June 10, 2021
John Sundstrom, Chef and Co-Owner, Lark – (206) 992-0598
Kristi Brown, Chef and Co-Owner, Communion – (206) 391-8140
Taichi Kitamura, Chef and Owner, Sushi Kappo Tamura – (206) 547-0937
Many of region’s restaurants and food industry depend on healthy and robust salmon runs
SEATTLE—Today, 81 chefs, restaurant owners and food professionals across Washington state delivered a letter to Governor Inslee and Senator Patty Murray following up on their May 14 joint statement and supporting their commitments to restore salmon runs and invest in communities and a clean and affordable energy future.
“As business owners we have had the fight of our lives to keep the doors open and provide jobs for as many of our employees as possible. There is no doubt that the challenges we have faced have been felt in the supply chain right down to the people that grow and harvest the food we cook,” said Kristi Brown, chef and owner of Communion in the Capitol Hill District of Seattle.
The Washington restaurant industry represents some of the businesses that are most impacted by COVID-19 with a total estimated loss of $10 billion for 2020. However, the health of many of the region’s restaurants and food industry depend on healthy and robust salmon runs.
“Farmers and fishermen need us as much as we need them,” Brown added. “That’s why we signed the letter thanking Governor Inslee and Senator Murray for their recent statement that recognizes the need for urgent action on salmon and the future of the Columbia River Basin. We urge them to take a comprehensive approach that addresses our region’s issues as a whole.”
The Pacific Northwest faces a set of interconnected challenges today—to recover endangered salmon populations, uphold our nation’s responsibilities to tribes and invest in our communities and essential infrastructure. Washington’s elected officials need to act quickly and lead with bold actions that address these problems. Over the past three decades, the region has spent more than $18 billion on a series of inadequate and illegal federal salmon plans while our iconic fish decline toward extinction. A new approach that protects and restores salmon is urgently needed.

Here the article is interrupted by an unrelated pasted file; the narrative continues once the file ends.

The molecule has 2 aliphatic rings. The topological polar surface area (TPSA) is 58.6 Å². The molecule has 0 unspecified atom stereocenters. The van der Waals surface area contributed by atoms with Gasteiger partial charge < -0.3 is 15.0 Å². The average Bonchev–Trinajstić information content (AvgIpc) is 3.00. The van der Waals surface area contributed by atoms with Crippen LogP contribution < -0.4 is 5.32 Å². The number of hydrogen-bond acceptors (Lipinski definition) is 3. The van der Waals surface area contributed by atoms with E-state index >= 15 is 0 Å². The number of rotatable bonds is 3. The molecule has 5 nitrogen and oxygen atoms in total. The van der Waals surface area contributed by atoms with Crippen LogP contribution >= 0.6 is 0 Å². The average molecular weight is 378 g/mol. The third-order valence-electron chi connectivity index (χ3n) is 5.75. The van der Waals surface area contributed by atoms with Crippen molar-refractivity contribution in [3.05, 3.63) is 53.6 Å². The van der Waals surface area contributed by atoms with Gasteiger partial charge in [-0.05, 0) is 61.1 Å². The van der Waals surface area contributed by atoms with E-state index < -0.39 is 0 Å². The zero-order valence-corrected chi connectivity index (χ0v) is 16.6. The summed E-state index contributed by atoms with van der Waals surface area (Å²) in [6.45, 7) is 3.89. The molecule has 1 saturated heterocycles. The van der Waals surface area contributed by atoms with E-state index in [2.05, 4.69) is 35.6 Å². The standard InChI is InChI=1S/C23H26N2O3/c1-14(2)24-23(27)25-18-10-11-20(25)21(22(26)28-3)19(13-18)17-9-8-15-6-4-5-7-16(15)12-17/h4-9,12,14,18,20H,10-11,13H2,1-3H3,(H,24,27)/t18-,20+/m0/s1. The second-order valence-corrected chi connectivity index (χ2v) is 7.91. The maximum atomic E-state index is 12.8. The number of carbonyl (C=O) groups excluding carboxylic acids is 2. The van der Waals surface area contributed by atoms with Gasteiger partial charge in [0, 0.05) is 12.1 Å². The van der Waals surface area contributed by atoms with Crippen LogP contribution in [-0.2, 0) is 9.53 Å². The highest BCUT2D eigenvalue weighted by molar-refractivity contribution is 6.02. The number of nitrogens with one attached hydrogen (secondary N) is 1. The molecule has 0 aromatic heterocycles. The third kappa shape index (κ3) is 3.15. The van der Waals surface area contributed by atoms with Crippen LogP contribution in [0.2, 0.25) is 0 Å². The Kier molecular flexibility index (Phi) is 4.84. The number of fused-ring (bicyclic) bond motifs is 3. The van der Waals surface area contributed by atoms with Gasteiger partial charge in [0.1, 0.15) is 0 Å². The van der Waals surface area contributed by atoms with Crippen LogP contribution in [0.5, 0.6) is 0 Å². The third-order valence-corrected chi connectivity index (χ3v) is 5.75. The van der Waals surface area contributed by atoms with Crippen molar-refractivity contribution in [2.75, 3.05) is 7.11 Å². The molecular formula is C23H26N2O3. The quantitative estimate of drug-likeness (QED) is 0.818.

Earlier this year, Idaho Congressman Mike Simpson introduced a comprehensive proposal that includes restoring the lower Snake River and its endangered salmon populations. Dam removal was just one part of a much larger framework that also included major investments for irrigation, transportation and clean energy.
Decades before COVID took its toll on the restaurant industry, other stakeholders and Northwest Tribes have been impacted by the steep declines in salmon populations across the state and region.
“Conflict between salmon recovery and the energy and agricultural sectors has been an unintended consequence of dam construction in the Columbia Basin. We urgently need leadership from our elected officials to set things straight, meet community needs and revitalize the economy,” said Chef John Sundstrom of Lark in Seattle.
“Given the importance of getting people back to work, it's imperative that we advance the process of restoring salmon and create more jobs in our region,” said Chef Taichi Kitamura, owner of Sushi Kappo Tamura and avid fly fisherman. “I want to continue fishing with my family, but I certainly don’t want to catch the last fish. We encourage Governor Inslee and Senator Murray to urgently advance a big regional package to recover salmon and invest in our communities. But we need action in months, not years— while salmon still have a chance at recovery.”